- Fresh basil and cilantro
- Fresh green onion
- Sesame seeds (roasted or not)
- Whatever else you want!
How to Make Saucy Tahini Pasta
- If you’re making crispy tofu, puffed tofu, or something like that to go with this, start that first.
- Then start a pot of water boiling. When it’s to a boil, cook pasta according to package directions and strain water. If you want a cool tahini pasta (that’s how I served mine but it’s good either cool or warm), rinse the pasta in cold running water and return to the pot.
- While the pasta is cooking (and your tofu if making that too), chop up your greens. If using kale or another dark leafy green (like chard), you may opt to place it in a bowl and give it a massage with either a neutral oil or lemon/lime juice and a pinch of salt. This makes it much easier to eat and pairs nicely with the tahini pasta. Finish chopping the herbs, cucumbers, and green onions now too.
- Make the sauce by combining the tahini, reduced sodium soy sauce (or gluten-free tamari), toasted sesame oil if using (sub a little water or extra soy sauce if not), agave or sweetener of choice, lime juice, rice vinegar, chili paste or sambal oelek or sriracha (if using), ground ginger (or grated fresh ginger), and granulated garlic (or fresh minced garlic) in a bowl or measuring cup. I like to do it in a measuring cup for two reasons: 1.) I can pour the tahini in first and not have to scrape it out of another measuring cup and 2.) I learned it from my momma (who learned it from her momma) and I just can’t stop lol.
- Whisk the sauce until super smooth and thick but it will drip slowly off the whisk. Adjust flavors if desired. Add water to thin only if needed (it will thicken as it sits so keep that in mind).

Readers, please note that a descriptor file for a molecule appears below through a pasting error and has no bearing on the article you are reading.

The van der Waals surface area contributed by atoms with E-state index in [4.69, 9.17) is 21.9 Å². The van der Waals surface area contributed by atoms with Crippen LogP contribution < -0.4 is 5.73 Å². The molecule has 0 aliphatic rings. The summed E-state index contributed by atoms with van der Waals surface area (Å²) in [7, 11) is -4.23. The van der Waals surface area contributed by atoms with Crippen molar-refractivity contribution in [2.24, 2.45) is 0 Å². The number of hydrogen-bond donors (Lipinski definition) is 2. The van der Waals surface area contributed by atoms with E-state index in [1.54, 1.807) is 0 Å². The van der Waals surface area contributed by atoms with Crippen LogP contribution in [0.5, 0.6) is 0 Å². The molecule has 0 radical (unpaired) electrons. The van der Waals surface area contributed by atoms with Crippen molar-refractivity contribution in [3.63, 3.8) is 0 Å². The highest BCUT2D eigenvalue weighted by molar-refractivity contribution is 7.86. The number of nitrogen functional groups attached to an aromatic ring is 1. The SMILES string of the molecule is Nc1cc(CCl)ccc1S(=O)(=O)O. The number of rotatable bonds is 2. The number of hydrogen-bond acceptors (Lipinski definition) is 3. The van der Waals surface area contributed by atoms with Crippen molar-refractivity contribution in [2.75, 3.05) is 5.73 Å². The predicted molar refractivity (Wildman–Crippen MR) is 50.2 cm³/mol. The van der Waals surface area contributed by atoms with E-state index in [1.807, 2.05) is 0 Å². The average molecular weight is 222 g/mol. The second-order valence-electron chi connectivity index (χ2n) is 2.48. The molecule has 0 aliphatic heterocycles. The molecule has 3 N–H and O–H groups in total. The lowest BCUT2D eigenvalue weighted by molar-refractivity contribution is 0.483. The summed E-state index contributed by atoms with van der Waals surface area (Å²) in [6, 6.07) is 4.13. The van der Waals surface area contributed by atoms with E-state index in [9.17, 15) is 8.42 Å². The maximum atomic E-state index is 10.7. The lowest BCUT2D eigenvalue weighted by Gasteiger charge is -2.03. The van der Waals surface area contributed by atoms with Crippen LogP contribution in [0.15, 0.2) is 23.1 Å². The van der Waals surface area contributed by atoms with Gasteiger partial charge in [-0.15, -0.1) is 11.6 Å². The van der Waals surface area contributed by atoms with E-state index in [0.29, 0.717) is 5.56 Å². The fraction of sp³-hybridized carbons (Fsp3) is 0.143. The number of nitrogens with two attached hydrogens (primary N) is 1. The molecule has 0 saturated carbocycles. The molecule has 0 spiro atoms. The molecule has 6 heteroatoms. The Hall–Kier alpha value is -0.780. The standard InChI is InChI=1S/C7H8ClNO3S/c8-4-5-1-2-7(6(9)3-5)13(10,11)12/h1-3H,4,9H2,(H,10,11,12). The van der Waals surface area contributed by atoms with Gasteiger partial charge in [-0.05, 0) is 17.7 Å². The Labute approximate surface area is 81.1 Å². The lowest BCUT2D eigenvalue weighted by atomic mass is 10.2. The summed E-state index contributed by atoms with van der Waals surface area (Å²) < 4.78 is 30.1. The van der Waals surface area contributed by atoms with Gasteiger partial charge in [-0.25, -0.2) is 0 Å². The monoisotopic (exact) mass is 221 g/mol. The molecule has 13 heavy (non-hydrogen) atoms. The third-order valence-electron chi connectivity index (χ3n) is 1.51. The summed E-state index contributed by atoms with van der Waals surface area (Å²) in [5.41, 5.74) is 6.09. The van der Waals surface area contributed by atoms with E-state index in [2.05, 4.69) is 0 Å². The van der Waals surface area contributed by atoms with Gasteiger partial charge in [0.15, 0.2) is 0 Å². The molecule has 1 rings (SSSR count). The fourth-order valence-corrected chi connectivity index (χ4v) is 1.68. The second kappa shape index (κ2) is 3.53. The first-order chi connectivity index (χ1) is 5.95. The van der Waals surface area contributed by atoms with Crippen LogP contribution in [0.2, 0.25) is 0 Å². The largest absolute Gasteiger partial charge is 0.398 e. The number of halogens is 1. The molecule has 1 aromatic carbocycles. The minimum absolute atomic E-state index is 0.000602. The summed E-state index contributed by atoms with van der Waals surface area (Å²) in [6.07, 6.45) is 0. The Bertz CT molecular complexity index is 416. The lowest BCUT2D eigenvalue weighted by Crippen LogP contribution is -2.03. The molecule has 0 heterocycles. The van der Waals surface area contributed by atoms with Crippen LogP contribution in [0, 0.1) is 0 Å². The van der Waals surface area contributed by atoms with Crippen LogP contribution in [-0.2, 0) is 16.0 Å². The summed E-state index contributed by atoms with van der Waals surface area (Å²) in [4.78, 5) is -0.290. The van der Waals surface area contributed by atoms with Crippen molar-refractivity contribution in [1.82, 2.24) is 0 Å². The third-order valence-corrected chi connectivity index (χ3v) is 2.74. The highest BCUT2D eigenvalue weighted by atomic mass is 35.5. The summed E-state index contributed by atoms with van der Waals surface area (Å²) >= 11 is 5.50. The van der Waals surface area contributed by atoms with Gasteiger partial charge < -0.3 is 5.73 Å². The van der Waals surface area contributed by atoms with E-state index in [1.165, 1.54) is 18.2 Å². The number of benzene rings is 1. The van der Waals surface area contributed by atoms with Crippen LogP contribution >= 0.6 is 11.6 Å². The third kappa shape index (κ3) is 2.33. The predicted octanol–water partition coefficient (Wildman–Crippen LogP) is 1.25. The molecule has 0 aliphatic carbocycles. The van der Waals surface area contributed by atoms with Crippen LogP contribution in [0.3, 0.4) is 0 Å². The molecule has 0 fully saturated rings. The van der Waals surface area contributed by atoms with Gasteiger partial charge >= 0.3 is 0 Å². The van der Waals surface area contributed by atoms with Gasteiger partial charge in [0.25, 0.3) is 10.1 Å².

- Add the sauce to the drained pasta and stir in (I like to use large tongs for this). You can choose to mix everything together or serve the components separately. I mixed in the basil so we’d get a little in every bite. I would have done the same with the cilantro but my husband doesn’t like it so I added mine as a garnish (much heavier handed AFTER the photo, hah).
- Then serve up in bowls and add the remaining toppings: sliced cucumbers, massaged kale or other greens, sliced green onions, sesame seeds ( used a combo of toasted sesame seeds and black sesame seeds, and your crispy tofu or other protein. Enjoy!
- Refrigerate leftover vegan tahini pasta for up to 3 days. If refrigerating longer than a day, I’d keep the greens and veggies separate from the dressed pasta as they can get a little soggy. Fresh cucumbers and herbs are best whenever possible.
More Asian-Inspired Recipes
This deviates from your typical peanut noodles recipe quite a bit, but the flavors (soy sauce, sesame oil, lime, ginger, garlic, spice, etc.) are still very inspired by the cuisine of many southeast Asian countries.
Obviously I’d never even pretend that any of these dishes (of mine) are remotely authentic. Instead, they’re vegan versions of dishes that I’m inspired by. Here’s some of my favorites you might like if you like this tahini pasta:
- Garlic Noodles
- Vegan Pepper Steak
- Vegan Chicken Teriyaki
- Veggie Lo Mein
- Vegan General Tso’s
- Vegan Chop Suey
- Sweet and Sour Tofu
- Vegan Orange Chicken (Tofu Based)
- Vegan Beef and Broccoli (Tofu Based)
- Tofu Adobo
As always, I hope you love this recipe--I know I do, and Mr. Zardyplants does too. This has become a go-to dinner for us so much that I started adding the herbs and greens to my weekly shopping list.
This tahini pasta is:
- A little bit spicy (but customizable)
- Packed with veggies, proteins, and healthy fats
- And oh so delicious!
Let me know in the comments below if you make this recipe or tag me @Zardyplants on Instagram so I can see your beautiful recreations! If you tag me on IG, I will share your post in my stories :)
Also, one quick request: if you love how this recipe looks or tastes, please leave me a 5-star rating and a nice comment–ratings help more people find my recipes which helps me keep providing them! Thank you!